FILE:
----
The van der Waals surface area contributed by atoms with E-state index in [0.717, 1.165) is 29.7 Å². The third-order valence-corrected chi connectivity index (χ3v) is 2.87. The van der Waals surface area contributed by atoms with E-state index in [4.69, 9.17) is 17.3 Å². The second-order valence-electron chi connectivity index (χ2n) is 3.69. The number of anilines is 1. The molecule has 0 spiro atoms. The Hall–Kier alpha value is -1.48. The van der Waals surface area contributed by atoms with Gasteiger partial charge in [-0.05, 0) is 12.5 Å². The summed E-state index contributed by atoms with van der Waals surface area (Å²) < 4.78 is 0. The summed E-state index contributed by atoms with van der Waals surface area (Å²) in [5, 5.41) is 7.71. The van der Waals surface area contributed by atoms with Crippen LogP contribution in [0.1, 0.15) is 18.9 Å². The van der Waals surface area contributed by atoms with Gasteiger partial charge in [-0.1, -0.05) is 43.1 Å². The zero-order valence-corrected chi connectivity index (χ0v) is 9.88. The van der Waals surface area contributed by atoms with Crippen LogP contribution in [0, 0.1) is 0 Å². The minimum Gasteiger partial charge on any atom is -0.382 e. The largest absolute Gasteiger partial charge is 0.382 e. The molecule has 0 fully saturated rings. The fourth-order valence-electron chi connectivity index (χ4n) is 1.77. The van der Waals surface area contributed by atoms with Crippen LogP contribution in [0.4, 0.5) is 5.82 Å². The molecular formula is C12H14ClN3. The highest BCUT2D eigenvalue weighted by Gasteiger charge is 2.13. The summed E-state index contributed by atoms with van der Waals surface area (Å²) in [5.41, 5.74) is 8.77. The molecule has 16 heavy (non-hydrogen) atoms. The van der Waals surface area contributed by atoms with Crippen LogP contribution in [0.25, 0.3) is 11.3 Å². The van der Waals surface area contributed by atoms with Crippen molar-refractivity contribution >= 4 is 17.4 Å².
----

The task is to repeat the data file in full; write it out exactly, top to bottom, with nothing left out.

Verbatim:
The van der Waals surface area contributed by atoms with E-state index in [0.717, 1.165) is 29.7 Å². The third-order valence-corrected chi connectivity index (χ3v) is 2.87. The van der Waals surface area contributed by atoms with E-state index in [4.69, 9.17) is 17.3 Å². The second-order valence-electron chi connectivity index (χ2n) is 3.69. The number of anilines is 1. The molecule has 0 spiro atoms. The Hall–Kier alpha value is -1.48. The van der Waals surface area contributed by atoms with Gasteiger partial charge in [-0.05, 0) is 12.5 Å². The summed E-state index contributed by atoms with van der Waals surface area (Å²) < 4.78 is 0. The summed E-state index contributed by atoms with van der Waals surface area (Å²) in [5, 5.41) is 7.71. The van der Waals surface area contributed by atoms with Crippen LogP contribution in [0.1, 0.15) is 18.9 Å². The van der Waals surface area contributed by atoms with Gasteiger partial charge in [-0.1, -0.05) is 43.1 Å². The zero-order valence-corrected chi connectivity index (χ0v) is 9.88. The van der Waals surface area contributed by atoms with Crippen LogP contribution in [0, 0.1) is 0 Å². The minimum Gasteiger partial charge on any atom is -0.382 e. The largest absolute Gasteiger partial charge is 0.382 e. The molecule has 0 fully saturated rings. The fourth-order valence-electron chi connectivity index (χ4n) is 1.77. The van der Waals surface area contributed by atoms with Crippen LogP contribution in [0.4, 0.5) is 5.82 Å². The molecular formula is C12H14ClN3. The highest BCUT2D eigenvalue weighted by Gasteiger charge is 2.13. The summed E-state index contributed by atoms with van der Waals surface area (Å²) in [5.41, 5.74) is 8.77. The molecule has 16 heavy (non-hydrogen) atoms. The van der Waals surface area contributed by atoms with Crippen LogP contribution in [0.25, 0.3) is 11.3 Å². The van der Waals surface area contributed by atoms with Crippen molar-refractivity contribution >= 4 is 17.4 Å².